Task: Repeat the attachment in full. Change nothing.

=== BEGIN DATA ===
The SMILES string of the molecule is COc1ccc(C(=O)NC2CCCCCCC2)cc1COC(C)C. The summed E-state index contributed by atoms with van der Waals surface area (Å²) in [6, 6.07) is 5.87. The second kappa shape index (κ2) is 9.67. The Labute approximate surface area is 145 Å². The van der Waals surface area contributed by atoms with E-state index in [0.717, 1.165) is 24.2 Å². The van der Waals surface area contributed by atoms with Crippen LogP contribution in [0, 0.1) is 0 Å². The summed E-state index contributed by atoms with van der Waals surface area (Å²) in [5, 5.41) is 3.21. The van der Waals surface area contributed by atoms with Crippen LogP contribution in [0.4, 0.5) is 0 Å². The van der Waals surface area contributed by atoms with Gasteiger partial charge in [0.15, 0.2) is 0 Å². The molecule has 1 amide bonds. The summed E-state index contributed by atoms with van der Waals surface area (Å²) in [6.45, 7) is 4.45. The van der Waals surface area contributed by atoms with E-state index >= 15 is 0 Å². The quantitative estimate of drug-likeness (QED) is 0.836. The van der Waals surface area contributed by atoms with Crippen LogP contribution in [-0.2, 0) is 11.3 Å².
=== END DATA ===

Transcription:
The SMILES string of the molecule is COc1ccc(C(=O)NC2CCCCCCC2)cc1COC(C)C. The summed E-state index contributed by atoms with van der Waals surface area (Å²) in [6, 6.07) is 5.87. The second kappa shape index (κ2) is 9.67. The Labute approximate surface area is 145 Å². The van der Waals surface area contributed by atoms with E-state index in [0.717, 1.165) is 24.2 Å². The van der Waals surface area contributed by atoms with Crippen LogP contribution in [0, 0.1) is 0 Å². The summed E-state index contributed by atoms with van der Waals surface area (Å²) in [5, 5.41) is 3.21. The van der Waals surface area contributed by atoms with Crippen LogP contribution in [0.4, 0.5) is 0 Å². The van der Waals surface area contributed by atoms with Gasteiger partial charge in [0.15, 0.2) is 0 Å². The molecule has 1 amide bonds. The summed E-state index contributed by atoms with van der Waals surface area (Å²) in [6.45, 7) is 4.45. The van der Waals surface area contributed by atoms with E-state index >= 15 is 0 Å². The quantitative estimate of drug-likeness (QED) is 0.836. The van der Waals surface area contributed by atoms with Crippen LogP contribution in [-0.2, 0) is 11.3 Å².